National Mortgage News is running an article today noting that Two Senators have reintroduced a bill aimed at expanding HARP. HARP is of course the governments refinance program aimed at helping underwater homeowners who have a loan currently owned by Fannie Mae or Freddie Mac AND was closing prior to June 2009. Expansion of HARP could allow any loan currently owned by Fannie Mae or Freddie Mac to be refinanced regardless of closing date. And remember just becuase you send your payment to Bank of America or ANY other institution, it doesn’t mean your loan isn’t potentially owned by Fannie or Freddie.
There still appears to be no relief or recent commentary on Harp 3.0 which is rumored to be a similar product wherein FHA would refinance underwater homeowners regardless of Fannie Mae or Freddie Mac ownership of the first mortgage. This would obviously help a ton of borrowers in Jumbo, Option ARMS, Interest Only and Portfolio loans.
The bill (S. 249) is also designed to create more competition between lenders and servicers in refinancing Fannie Mae and Freddie Mac loans. This bill will help millions of borrowers with GSE loans to refinance at lower rates, according to the sponsors Sens. Barbara Boxer, D-Calif., and Robert Menendez, D-N.J.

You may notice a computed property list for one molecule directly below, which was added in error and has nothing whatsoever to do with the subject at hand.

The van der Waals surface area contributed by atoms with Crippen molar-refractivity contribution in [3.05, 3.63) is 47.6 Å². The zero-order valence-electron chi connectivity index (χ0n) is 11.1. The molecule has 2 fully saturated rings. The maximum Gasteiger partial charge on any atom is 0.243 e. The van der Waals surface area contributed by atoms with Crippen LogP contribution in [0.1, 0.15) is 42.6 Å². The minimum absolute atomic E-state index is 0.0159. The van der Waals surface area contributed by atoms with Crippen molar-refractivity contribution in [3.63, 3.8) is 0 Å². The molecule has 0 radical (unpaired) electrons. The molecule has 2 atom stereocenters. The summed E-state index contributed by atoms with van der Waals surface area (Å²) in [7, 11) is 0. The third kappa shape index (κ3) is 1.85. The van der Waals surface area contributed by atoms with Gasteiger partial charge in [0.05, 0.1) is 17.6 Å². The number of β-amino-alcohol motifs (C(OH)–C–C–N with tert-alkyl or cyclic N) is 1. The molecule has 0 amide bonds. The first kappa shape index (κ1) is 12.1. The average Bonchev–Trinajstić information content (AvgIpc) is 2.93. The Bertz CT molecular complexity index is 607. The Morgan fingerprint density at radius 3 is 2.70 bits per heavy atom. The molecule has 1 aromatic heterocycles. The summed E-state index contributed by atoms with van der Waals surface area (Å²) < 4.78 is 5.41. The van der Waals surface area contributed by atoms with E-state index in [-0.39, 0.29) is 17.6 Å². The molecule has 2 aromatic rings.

“It is a win-win-win,” Boxer said. “Homeowners will have more money in their pockets, Fannie and Freddie will see fewer foreclosures, and the housing market and economy will continue building momentum.”
The Home Affordable Refinance Program was originally aimed at providing streamline refinancings of GSE loans with LTVs above 80% to 125%. The 125% cap was eliminated in early 2012. The Boxer-Menendez bill would expand HARP to include refinancings of all GSE loans, including loans with LTVs below 80%. “This bill prohibits the GSEs from charging upfront fees to refinance any loan they already guarantee, which is also in the best financial interests of the GSEs and taxpayers,” according to a summary of the bill.
To increase competition, the authors directed the GSEs to ensure lenders that refinance a GSE loan are subject to the same representations and warranties as the lender that services the loan. Currently, the new lender faces stricter rep-and-warranty liability than the lender that owns the servicing. The different standards pose a barrier to competition, “resulting in higher prices and less favorable terms for borrowers,” the summary says. The two senators introduced a similar HARP bill last year but it never reached the Senate floor for a vote.
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